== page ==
The principal goal of Dr. Karen Parker's Lab Social Neurosciences Research Program is to better understand the biology of social functioning using an integrative, translational approach. The lab's behavioral research spans studies of individual differences in rhesus monkey social development to studies of social cognition impairments in various clinical populations (e.g., in children with autism; in survivors of pediatric hypothalamic-pituitary tumors; in adults with posttraumatic stress disorder).
Dr. Parker's lab is also developing several innovative monkey models of social impairments, including studies of rhesus monkeys that naturally exhibit social cognition deficits and common marmoset monkeys which are engineered to do so. Their biological studies employ epigenetic, gene expression, and neurotransmitter-based approaches to identify biomarkers of impaired social functioning, and they also conduct treatment trials to test the efficacy of novel pharmacotherapies to improve social abilities in low-social monkeys and in children with autism.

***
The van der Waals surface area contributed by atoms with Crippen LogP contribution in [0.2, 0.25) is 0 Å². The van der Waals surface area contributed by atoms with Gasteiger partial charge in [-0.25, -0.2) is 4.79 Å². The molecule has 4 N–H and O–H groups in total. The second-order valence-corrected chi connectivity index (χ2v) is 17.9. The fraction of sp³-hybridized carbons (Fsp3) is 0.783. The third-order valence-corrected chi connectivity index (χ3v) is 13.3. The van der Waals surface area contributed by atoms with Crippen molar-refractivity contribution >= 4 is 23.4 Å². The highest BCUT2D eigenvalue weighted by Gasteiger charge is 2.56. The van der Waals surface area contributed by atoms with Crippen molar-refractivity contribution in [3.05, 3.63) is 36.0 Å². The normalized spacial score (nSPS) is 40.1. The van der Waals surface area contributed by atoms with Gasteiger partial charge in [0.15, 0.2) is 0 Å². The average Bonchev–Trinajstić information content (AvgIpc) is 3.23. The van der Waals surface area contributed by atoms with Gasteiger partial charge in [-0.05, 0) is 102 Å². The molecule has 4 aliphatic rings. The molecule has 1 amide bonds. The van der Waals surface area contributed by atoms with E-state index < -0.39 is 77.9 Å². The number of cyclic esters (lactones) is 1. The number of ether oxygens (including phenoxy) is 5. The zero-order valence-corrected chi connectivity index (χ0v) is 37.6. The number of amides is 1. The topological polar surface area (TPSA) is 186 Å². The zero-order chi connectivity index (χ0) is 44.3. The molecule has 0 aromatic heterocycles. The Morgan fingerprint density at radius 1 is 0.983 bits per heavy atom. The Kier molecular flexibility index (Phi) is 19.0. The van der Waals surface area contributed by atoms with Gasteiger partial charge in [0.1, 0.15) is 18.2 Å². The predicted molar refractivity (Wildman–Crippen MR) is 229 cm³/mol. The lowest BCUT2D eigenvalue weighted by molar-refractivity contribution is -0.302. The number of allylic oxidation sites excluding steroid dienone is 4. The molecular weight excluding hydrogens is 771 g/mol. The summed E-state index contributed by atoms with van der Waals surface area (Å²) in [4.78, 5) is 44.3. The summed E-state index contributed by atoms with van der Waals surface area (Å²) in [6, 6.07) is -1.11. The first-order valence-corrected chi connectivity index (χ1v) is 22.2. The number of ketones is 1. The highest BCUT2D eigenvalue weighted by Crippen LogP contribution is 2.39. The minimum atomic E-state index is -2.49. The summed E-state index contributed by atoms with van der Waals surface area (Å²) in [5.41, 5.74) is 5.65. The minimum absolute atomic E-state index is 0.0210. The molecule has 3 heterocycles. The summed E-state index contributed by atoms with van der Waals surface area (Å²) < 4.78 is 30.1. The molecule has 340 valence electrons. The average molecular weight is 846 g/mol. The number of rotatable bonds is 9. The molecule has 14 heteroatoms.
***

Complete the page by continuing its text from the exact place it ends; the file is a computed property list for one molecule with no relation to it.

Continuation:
The Parker lab is particularly interested in testing whether “social” neuropeptide (e.g., oxytocin and arginine vasopressin) signaling pathways are implicated in human and non-human primate social behavior, and whether these neuropeptide pathways are robust biomarkers of, and treatment targets for, social impairments in clinical populations.